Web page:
Stretching for over 144 miles, North Dakota’s Maah Daah Hey Trail is not only the longest but also one of the most difficult single-track biking trails in the U.S. Famous for its majestic views, the trail has been named one of the seven most epic mountain bike trails in America by Men’s Journal.
Despite all this, the trail suffered from erosion and overgrown vegetation and was at one time at risk of being swallowed by the surrounding nature. Enter cyclist Nick Ybarra, who fell in love with mountain biking right on the MDH—and who singlehandedly decided the trail just needed to be saved.
Over the next five years, Ybarra led a massive rescue effort (as well as thousands of volunteers) and eventually created the nonprofit group “Save the Maah Daah Hey” to help bring the trail back to greatness.
We talked to Ybarra about his work on the trail, why he founded the Badlands race series (including the popular MDH100, which covers 107 miles of the Maah Daah Hey singletrack trail), and how the trail is being maintained today.
THE CLYMB: Have you always loved mountain biking? When did this love start?
NICK YBARRA: I have loved biking and exploring for as long as I can remember. One of my earliest childhood memories was getting my first bicycle for Christmas, at the age of four. Days later, I vividly remember pedaling my white and green bike without the training wheels. After quite a few failed attempts, in the midday Texas heat, my mom brought my siblings and me inside for naptime. I laid as still as possible and waited for my exhausted mom to fall asleep. Then I quietly snuck out to the garage and in an act of sheer determination, I somehow managed to lift our, non-powered, garage door open just enough to slide underneath with my two-wheeled freedom machine.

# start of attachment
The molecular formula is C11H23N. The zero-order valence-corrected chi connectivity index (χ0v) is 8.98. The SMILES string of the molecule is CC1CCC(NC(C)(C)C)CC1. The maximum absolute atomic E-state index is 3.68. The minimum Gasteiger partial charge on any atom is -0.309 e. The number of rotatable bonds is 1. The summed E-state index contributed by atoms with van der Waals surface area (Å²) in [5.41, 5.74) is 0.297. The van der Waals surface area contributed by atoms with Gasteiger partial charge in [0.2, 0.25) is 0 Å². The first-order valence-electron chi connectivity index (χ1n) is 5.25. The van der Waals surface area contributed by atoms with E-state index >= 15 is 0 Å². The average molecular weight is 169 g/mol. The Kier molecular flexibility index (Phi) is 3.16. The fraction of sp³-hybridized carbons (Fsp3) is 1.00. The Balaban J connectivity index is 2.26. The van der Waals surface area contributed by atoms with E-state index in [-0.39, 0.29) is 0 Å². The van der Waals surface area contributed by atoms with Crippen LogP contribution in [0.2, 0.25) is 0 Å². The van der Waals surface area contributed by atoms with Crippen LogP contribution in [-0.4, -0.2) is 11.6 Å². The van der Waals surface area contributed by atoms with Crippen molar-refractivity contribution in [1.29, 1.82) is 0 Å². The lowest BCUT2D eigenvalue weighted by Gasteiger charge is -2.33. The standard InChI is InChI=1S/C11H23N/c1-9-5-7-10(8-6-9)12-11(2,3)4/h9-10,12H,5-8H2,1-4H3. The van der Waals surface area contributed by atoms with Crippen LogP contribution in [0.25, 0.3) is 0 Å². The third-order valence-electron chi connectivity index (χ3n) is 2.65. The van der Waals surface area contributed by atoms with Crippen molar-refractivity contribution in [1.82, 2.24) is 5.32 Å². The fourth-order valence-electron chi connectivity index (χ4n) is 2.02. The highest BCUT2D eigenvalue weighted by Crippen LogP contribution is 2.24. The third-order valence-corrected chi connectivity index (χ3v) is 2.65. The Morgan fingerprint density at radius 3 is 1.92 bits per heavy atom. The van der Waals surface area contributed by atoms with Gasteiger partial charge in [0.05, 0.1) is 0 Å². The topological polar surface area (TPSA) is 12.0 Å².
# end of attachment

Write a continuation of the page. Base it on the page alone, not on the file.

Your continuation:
With an added boost of adrenaline-induced confidence surging through my body, I got a running start down the driveway, jumped on my bike, started pedaling and just kept going. The feeling was euphoric, and I have loved biking ever since. A year later we moved to Bismarck, ND and my dad taught me how to mountain bike on the local trails.
THE CLYMB: What makes the Maah Daah Hey Trail so special and so unique?
YBARRA: The Maah Daah Hey Trail is unique because it is the longest and most remote non-motorized, continuous single-track trail in the country, open to mountain bikers, hikers, and horseback riders. Start to finish it runs 150 miles through the heart of the beautiful ND badlands without passing a town, a gas station, or hardly a ranch house.
The reason the MDH is so special to me is because it is the first trail I rode that gave me that euphoric feeling of freedom and exploration that I experienced as a kid. My first ride on the MDH was in 2002. I came around a corner of the trail on my $150 Schwinn mountain bike and was stopped dead in my tracks at Devil’s Pass. The view was spectacular, it looked like a miniature version of the Grand Canyon. I was awestruck and something deep inside of me was awakened, the longing for real adventure. The beauty of the badlands cast its spell on me, and decades later I have not broken free, nor do I want to.
Theodore Roosevelt said it best when said, “it was here, in the badlands, where the romance of my life began.” In a metaphorical way, the Maah Daah Hey Trail was my first love, and your first love is always a very special thing.
THE CLYMB: Despite once being named as one of the most epic bike trails in America, the trail became basically unusable a few years ago. What happened exactly?
YBARRA: Around 2010 the MDH trail just started to slowly disappear. It began with less traveled sections of the trail, miles away from the trailheads. I would be riding along and all of a sudden, the trail would fade away, covered by grass and weeds. Soon, many miles of the MDH had been lost to a sea of waist-high grass, sagebrush and many other types of vegetation.